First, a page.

Invisible illnesses burden more students than meets the eye

UW-Madison students who suffer from invisible illnesses, both mental and physical, combat alienation and discomfort daily with help from collaborative resources within University Health Services. 

Image By: Laura Mahoney

Invisible illnesses burden more students than meets the eye

Standing tall at six-foot-two, with a wide grin and pencil in between thumb and forefinger, UW-Madison sophomore Ruben Arndt looks like any other student. While classmates may assume from his appearance that he's in perfect health, what they can’t see is the pain of degenerative disk disease, hernias and a broken spine.

“A lot of people who have back pain probably have this and it goes undiagnosed a lot,” Arndt said. “[Having a] degenerative disc disease means the discs in my back are bad … and because of that it lead to other troubles in my back.”

While health issues like this may be common for many, they are also invisible to the casual observer, which poses another set of obstacles.

Invisible disorders are seen on campus more often than students may realize, according to Lisa Webne-Behrman, a psychologist at University Health Services. Webne-Behrman gave examples of depression, anxiety, attention deficit hyperactivity disorder and learning disabilities.

However, physical ailments can also be missed by sight alone.

William Kinsey, a family doctor at UHS, listed several examples, including Type 1 diabetes, digestive problems, certain types of arthritis and congenital heart disease.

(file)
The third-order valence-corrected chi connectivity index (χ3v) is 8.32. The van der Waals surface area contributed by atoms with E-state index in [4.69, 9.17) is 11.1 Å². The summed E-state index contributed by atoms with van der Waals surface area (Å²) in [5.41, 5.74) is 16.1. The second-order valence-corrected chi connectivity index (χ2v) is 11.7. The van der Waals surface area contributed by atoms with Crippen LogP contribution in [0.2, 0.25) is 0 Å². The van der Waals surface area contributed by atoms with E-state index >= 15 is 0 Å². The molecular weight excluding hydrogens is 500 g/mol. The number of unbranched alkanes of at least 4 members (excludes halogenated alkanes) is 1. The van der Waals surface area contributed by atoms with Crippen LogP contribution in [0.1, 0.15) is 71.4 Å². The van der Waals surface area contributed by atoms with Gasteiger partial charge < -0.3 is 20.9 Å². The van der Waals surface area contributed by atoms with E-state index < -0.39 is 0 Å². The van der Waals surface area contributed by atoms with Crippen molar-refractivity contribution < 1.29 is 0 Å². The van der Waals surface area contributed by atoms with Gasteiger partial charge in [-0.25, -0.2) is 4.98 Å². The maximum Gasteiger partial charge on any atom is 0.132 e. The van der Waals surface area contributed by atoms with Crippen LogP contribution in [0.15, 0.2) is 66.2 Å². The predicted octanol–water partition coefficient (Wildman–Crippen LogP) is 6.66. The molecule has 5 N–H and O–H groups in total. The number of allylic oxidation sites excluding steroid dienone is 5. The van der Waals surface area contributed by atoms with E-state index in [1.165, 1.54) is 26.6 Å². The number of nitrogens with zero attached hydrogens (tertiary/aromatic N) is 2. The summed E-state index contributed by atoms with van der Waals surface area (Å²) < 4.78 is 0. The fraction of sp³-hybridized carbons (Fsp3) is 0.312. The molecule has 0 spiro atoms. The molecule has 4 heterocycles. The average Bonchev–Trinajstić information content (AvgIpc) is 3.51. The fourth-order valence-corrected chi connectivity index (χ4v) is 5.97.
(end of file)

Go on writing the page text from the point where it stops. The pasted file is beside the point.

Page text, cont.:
According to Arndt, it was hard for even doctors to pinpoint his exact problem; it took two painful days in the hospital before staff could determine his spine was broken. In addition, there are even less visibly diagnosable signs as time passes.

An invisible illness presents unique challenges not inherent to a visible illness. For Arndt, chronic back pain that emerged during his senior year of high school forced him to permanently change his behavior. Everyday movements such as jumping can aggravate his back, making it hard to bend over or even walk.

“It’s those things that aren’t flashy,” Arndt said. “If you break your leg and can’t walk, people get that. If you break your spine and then four years later … you can’t go skydiving with your friends … people aren’t as inclined to accept that.”

Arndt said his disorder puts a level of social pressure on him that he never had to face before. Now, everyday social settings — like sitting at a table rather than a booth — can irritate his condition.

“[I wonder] how much discomfort can I contain within myself without putting that burden on other people,” he said. “It’s not a constant presence but it’s a consistent thing on my mind every day.”

Riley Robinson, a UW-Madison sophomore, said he also feels that his disorders isolate him and impair many facets of his life. For Robinson it’s not a physical illness but a mental one — he was diagnosed with severe depression and generalized anxiety disorder in high school.

According to Webne-Behrman, Robinson’s feelings are common. “Something like depression can affect things like sleep, appetite, attention and focus, all the skills you need to be engaged in school and give it your all,” she explained.